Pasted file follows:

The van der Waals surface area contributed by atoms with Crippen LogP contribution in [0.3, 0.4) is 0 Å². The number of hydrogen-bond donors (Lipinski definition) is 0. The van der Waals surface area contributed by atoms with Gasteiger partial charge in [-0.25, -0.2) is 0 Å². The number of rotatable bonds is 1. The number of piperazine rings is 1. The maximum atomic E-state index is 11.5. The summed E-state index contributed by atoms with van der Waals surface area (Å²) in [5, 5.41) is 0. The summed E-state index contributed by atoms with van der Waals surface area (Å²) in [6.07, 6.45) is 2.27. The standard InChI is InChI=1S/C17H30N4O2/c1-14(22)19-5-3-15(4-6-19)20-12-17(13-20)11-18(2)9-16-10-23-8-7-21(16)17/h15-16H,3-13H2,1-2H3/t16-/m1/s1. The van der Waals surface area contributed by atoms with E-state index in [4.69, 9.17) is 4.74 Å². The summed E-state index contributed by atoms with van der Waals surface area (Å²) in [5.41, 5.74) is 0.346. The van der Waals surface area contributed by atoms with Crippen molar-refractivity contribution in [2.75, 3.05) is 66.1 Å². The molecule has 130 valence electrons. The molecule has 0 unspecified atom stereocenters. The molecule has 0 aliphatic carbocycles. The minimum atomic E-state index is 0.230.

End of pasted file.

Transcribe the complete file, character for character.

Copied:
The van der Waals surface area contributed by atoms with Crippen LogP contribution in [0.3, 0.4) is 0 Å². The number of hydrogen-bond donors (Lipinski definition) is 0. The van der Waals surface area contributed by atoms with Gasteiger partial charge in [-0.25, -0.2) is 0 Å². The number of rotatable bonds is 1. The number of piperazine rings is 1. The maximum atomic E-state index is 11.5. The summed E-state index contributed by atoms with van der Waals surface area (Å²) in [5, 5.41) is 0. The summed E-state index contributed by atoms with van der Waals surface area (Å²) in [6.07, 6.45) is 2.27. The standard InChI is InChI=1S/C17H30N4O2/c1-14(22)19-5-3-15(4-6-19)20-12-17(13-20)11-18(2)9-16-10-23-8-7-21(16)17/h15-16H,3-13H2,1-2H3/t16-/m1/s1. The van der Waals surface area contributed by atoms with E-state index in [4.69, 9.17) is 4.74 Å². The summed E-state index contributed by atoms with van der Waals surface area (Å²) in [5.41, 5.74) is 0.346. The van der Waals surface area contributed by atoms with Crippen molar-refractivity contribution in [2.75, 3.05) is 66.1 Å². The molecule has 130 valence electrons. The molecule has 0 unspecified atom stereocenters. The molecule has 0 aliphatic carbocycles. The minimum atomic E-state index is 0.230.